Kicking Curbed To The Curb

Wowza! Via a post at LAObserved about a wholly defaming and highly suspect slammajam made by an unnamed source about a downtown restaurant on the Eater LA blog, I just learned about something called Section 230 of the Communications Decency Act, which apparently holds harmless from liability any “providers and users of an interactive computer service who publish information provided by others.”

So basically if some anonymous blogger with full intent to defame and malign however baselessly or biasedly writes that someoneĀ  who we’ll call “Jonas Dough” is a “raging pedophile and serial killer” I am entirely under no obligation to verify and/or debunk or in anyway research such opinion and am at entirely protected liberty to reprint it verbatim as fact.

Not that I do much in the way of such ax-grindingly libelous and patently damaging garbage like that found in the above-mentioned post at Eater LA, but it’s really good to know I can if I want to.

And by “really good” I mean really lame.

And by really lame I mean that if this kind of full-assed, irresponsible reporting being condoned and allowed to stand by Eater LA’s overlords at Curbed Network simply because there is precedent to do so (and probably because the resulting increased traffic is a cha-ching) then the least I can do is wipe Eater LA’s sister site Curbed LA from my blogroll and delete my account as a commenter.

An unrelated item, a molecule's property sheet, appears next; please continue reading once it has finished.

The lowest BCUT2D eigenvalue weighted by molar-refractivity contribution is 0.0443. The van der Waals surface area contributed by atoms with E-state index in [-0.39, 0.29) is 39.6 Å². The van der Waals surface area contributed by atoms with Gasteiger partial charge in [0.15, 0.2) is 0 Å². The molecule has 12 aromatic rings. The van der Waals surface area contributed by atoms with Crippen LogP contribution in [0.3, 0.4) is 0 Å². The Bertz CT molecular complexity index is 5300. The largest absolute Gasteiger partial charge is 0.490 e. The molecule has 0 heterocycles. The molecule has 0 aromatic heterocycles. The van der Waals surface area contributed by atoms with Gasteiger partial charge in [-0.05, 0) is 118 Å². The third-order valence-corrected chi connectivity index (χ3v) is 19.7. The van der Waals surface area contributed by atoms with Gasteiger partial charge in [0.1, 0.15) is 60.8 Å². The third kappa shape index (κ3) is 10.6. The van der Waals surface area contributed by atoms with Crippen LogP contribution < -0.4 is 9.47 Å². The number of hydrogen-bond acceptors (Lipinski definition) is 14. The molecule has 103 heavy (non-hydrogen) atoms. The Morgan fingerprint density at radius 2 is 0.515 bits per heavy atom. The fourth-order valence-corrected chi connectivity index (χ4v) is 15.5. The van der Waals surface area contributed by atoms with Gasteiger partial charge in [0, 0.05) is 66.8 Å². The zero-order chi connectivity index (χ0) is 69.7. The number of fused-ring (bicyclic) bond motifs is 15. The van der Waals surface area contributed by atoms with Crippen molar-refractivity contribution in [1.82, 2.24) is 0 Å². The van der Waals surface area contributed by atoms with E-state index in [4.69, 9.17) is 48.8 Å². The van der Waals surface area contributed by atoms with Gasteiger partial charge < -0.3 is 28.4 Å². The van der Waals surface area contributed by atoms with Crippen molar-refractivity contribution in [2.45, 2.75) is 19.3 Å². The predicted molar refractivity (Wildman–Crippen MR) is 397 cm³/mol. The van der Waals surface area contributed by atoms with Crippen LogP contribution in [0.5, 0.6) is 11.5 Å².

UPDATE (11:04 a.m.): Eater LA has offered the owners of the restaurant the opportunity to argue the unsubstantiated allegations presented in the post. That’s a bit like Salem giving its alleged witches the chance to argue against their guilt with nooses tightened around their necks.

It almost pains me to spell this out because it’s common fucking sense, but insteadĀ  of “equal time” after the defamation (while also leaving it live), the simple and proper and legitimate and fair and ethical action Eater LA should have taken would have been to use the “tipster” accusations as a springboard to contact the eatery’s owners and get their responses to them and then post a balanced item about it. But instead Eater LA and Curbed Network is condoning laziness and irresponsibility and doing so from behind the protection afforded this indecent section of a so-called Decency Act, while snickering as it reaps the benefits from the increased traffic the controversy has generated.